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By Daria-Ann Martineau

I find myself noticing you again
eight years later,
you coming out of the earth, pale,
erect, shadow over men.
You can’t be buried.
You are Washington, White
House manicured lawn,
Navy band in starched bleach and crease.
Timid flowers all form neat rows before you,
lines cleaner than a border,
sharp as the mark you cut against the sky,
a man’s quill tip
engraving his name. Yes,
you must insist upon yourself,
white as a presidential slogan
stitched against a red, red rage.

Once I read all over the Roman Empire
were obelisks
stolen out of Africa. In America
they construct their own,
name them for a man who owned
Africans, built a white nation
(always insisting upon itself).
Here, man wants to make himself monument,
peak gleaming as a Klansman’s hood
rising into night,
an elevation he thought was always his,
ghastly return of his mind’s making,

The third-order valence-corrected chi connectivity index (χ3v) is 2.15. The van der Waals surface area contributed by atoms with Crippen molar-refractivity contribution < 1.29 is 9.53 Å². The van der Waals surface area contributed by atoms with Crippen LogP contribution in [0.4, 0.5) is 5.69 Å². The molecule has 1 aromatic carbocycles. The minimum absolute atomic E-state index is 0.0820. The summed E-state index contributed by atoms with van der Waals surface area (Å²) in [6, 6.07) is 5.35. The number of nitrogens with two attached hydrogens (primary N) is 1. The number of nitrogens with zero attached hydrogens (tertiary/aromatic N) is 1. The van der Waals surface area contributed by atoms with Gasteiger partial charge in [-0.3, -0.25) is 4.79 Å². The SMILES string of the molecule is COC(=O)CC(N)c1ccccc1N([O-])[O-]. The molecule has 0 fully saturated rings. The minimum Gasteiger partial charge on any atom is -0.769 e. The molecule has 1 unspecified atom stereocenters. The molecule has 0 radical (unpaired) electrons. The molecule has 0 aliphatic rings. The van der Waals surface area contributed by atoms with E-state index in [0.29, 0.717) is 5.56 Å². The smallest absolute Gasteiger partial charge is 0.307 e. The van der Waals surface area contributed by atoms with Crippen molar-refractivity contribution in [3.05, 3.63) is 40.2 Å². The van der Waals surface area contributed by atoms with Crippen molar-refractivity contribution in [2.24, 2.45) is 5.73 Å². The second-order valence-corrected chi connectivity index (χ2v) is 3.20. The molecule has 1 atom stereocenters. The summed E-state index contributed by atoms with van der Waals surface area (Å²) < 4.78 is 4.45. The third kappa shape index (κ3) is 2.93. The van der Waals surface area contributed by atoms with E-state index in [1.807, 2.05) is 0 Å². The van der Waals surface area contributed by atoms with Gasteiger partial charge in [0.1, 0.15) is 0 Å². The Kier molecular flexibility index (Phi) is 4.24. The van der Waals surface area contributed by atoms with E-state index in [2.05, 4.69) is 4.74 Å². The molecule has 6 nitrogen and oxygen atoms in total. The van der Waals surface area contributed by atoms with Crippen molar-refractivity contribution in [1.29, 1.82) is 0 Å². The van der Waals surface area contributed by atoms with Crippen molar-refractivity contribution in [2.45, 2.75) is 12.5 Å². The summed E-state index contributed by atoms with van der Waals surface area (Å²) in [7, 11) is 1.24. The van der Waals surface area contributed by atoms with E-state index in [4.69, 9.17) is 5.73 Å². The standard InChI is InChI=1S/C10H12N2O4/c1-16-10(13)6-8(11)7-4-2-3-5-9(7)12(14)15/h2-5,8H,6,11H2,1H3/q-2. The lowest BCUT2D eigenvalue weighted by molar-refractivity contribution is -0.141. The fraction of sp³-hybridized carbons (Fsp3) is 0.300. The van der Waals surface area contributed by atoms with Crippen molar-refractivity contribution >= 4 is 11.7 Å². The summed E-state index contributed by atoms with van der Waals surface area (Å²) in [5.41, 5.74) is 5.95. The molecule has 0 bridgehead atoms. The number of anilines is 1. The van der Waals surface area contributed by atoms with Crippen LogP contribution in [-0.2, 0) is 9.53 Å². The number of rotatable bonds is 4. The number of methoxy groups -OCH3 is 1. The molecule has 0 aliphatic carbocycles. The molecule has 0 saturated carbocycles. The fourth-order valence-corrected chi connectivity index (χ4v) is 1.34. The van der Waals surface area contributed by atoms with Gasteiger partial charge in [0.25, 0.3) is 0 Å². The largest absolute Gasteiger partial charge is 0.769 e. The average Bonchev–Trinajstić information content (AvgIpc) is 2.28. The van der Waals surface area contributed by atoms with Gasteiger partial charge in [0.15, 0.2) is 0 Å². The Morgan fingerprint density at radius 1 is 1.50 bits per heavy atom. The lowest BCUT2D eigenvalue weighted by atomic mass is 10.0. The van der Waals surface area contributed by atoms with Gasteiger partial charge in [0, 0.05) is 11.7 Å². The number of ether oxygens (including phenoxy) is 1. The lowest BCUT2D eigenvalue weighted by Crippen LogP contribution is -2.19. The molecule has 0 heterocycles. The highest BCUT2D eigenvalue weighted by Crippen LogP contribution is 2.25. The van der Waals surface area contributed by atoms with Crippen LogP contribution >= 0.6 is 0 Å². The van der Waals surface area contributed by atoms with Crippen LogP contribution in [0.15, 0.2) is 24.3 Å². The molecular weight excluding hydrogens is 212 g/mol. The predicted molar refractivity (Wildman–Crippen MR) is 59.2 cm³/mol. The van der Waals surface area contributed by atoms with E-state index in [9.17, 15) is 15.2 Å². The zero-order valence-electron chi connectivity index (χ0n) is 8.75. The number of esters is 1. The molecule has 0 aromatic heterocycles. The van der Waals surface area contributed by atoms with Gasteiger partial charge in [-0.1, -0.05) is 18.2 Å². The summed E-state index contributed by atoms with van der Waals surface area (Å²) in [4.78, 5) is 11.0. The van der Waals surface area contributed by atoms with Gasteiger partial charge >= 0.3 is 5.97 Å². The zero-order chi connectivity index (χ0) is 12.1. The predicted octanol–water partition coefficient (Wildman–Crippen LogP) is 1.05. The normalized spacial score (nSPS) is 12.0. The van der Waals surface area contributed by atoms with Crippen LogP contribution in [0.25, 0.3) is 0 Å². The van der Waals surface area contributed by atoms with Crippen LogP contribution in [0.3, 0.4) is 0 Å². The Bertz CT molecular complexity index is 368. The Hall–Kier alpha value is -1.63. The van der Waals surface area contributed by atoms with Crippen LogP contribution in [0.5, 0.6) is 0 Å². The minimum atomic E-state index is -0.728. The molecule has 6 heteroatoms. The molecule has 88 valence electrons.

a making: America
over and over again.




Listen as Daria-Ann Martineau reads "Again."

Added: Friday, May 22, 2020  /  Used with permission.
Daria-Ann Martineau
Photo by Jerriod Avant.

Daria-Ann Martineau was born and raised in Trinidad and Tobago and holds an MFA in Poetry from New York University. She is an alumna of several writing conferences including Bread Loaf and the Community of Writers at Squaw Valley. Her poems have appeared in Voicemail Poems, Cordella Magazine, Anomaly, Narrative, and The Collagist, among others. She is the founder of PRINT (Poets Reclaiming Immigrant Narratives & Texts) and wants to empower migrants to tell their own stories.

Other poems by this author